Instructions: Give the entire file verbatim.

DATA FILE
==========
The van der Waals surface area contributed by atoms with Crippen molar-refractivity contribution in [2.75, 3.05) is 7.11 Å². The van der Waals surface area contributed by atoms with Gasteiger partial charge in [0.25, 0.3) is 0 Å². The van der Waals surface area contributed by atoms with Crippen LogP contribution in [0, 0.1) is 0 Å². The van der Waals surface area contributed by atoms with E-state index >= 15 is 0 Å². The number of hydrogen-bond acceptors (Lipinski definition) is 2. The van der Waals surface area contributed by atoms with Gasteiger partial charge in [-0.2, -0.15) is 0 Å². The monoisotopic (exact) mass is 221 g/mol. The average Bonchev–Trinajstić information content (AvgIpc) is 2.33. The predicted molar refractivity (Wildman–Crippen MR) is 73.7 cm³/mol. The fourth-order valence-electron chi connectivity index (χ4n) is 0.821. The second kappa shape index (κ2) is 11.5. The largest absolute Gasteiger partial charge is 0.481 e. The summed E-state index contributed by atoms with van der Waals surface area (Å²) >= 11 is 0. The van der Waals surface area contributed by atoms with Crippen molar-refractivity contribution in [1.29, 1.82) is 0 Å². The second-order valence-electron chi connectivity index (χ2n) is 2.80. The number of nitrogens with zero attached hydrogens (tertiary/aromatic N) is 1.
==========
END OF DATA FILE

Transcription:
The van der Waals surface area contributed by atoms with Crippen molar-refractivity contribution in [2.75, 3.05) is 7.11 Å². The van der Waals surface area contributed by atoms with Gasteiger partial charge in [0.25, 0.3) is 0 Å². The van der Waals surface area contributed by atoms with Crippen LogP contribution in [0, 0.1) is 0 Å². The van der Waals surface area contributed by atoms with E-state index >= 15 is 0 Å². The number of hydrogen-bond acceptors (Lipinski definition) is 2. The van der Waals surface area contributed by atoms with Gasteiger partial charge in [-0.2, -0.15) is 0 Å². The monoisotopic (exact) mass is 221 g/mol. The average Bonchev–Trinajstić information content (AvgIpc) is 2.33. The predicted molar refractivity (Wildman–Crippen MR) is 73.7 cm³/mol. The fourth-order valence-electron chi connectivity index (χ4n) is 0.821. The second kappa shape index (κ2) is 11.5. The largest absolute Gasteiger partial charge is 0.481 e. The summed E-state index contributed by atoms with van der Waals surface area (Å²) >= 11 is 0. The van der Waals surface area contributed by atoms with Crippen molar-refractivity contribution in [1.29, 1.82) is 0 Å². The second-order valence-electron chi connectivity index (χ2n) is 2.80. The number of nitrogens with zero attached hydrogens (tertiary/aromatic N) is 1.